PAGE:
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Thoughts on Autopilot after a week of ownership (UK)

CurtisVL

Member
Oct 31, 2019
111
65
Cumbria, United Kingdom
(Hope this is the right place to post, didn't find a category for Autopilot in the Model 3 section)

Hi all!

First, I must start with a disclaimer. I live in the UK, this means the Model 3 is quite a wide vehicle in comparison to some other cars on the road, and can in some places be larger than the lane.

A week ago I had my Model 3 Performance delivered, and man... It's an impressive machine! In the typical Tesla fan fashion, I've been trying out/'training' Autopilot in as many places as possible! After a week of usage in all kinds of situations, these are my thoughts on the current state as of '2019.36.2.1'. :)

1. Autopilot doesn't know how to deal with lanes splitting into 2.

In a lot of Europe, lanes don't split into 2 where 1 lane continues straight unless you're joining a dual carriageway. For left and straight filter lanes, generally your lane will split into 2 to your left and right. (Easier to describe by image!)

b40d1e205a3819067e1e02b47c49d58e.png

(Excuse me professional art... :p)

This generally leads to Autopilot driving between the 2 lanes and either making a very sharp swerve into whichever lane it was closest to being in, or, simply telling you to take over immediately.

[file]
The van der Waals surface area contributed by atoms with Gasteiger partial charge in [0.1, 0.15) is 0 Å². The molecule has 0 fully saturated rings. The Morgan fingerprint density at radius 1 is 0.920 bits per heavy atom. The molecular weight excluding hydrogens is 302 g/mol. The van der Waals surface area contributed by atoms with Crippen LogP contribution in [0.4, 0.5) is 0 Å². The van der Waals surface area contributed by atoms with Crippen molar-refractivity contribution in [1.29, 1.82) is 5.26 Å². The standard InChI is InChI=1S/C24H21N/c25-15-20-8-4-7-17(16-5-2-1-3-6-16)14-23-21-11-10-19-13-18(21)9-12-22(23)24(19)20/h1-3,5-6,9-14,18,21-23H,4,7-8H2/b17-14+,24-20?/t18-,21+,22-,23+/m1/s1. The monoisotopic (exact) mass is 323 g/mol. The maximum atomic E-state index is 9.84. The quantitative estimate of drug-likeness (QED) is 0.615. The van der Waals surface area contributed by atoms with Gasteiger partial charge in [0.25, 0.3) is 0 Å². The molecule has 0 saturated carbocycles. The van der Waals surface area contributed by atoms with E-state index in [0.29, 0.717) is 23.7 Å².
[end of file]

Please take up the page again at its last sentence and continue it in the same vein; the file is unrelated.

Maybe when Autopilot is intended for use on normal roads instead of just highways navigation will assist it in going into the left/right lanes!


2. Autopilot REALLY loves being in the exact centre of the lane, regardless of if your mirrors are hitting hedges or if it could curb you on corners.

This feels like it's a very EU-specific problem as our lanes are (generally) nowhere near as wide as they are in the US and as stated before, the Model 3 is quite a wide car by EU standards.
I've had it brush a bit of a hedge before with a wing mirror, of course, I'm paying attention and I'm always 100% ready to take control and move further into the road, but this issue is very common.

Because the vehicle sits exactly in the middle of the lane at all times, it doesn't consider that the lane is only the width of the vehicle, meaning on corners it's VERY close to curbing the wheels, it's always running over grids/all the trash on the edge of the road, and can also hit obstacles sticking out into the road.

I imagine this could be solved by having the vehicle try to keep a certain distance from the edge of the road rather than always insisting on being in the centre of the lane. :)


3. Autopilot does a lot of 'barrelling'.

So by 'barrelling', I mean it floors it up to the 'national speed limit' of most back roads in the UK which is 60mph, then last second sees a corner and slams on to sometimes as low as 25mph, which inside the car feels... Interesting, to say the least. It's not very comforting... ;)

The car needs to see corners coming sooner, or at least assume from the width of the road, or its condition, or something, that just because the speed limit of that road is 60mph doesn't mean it should be doing that. Obviously right now we can set the max speed, but having that default to 60 on back roads then trying to scroll it down as the car barrels towards corners approaching 60 is far from ideal. :rolleyes: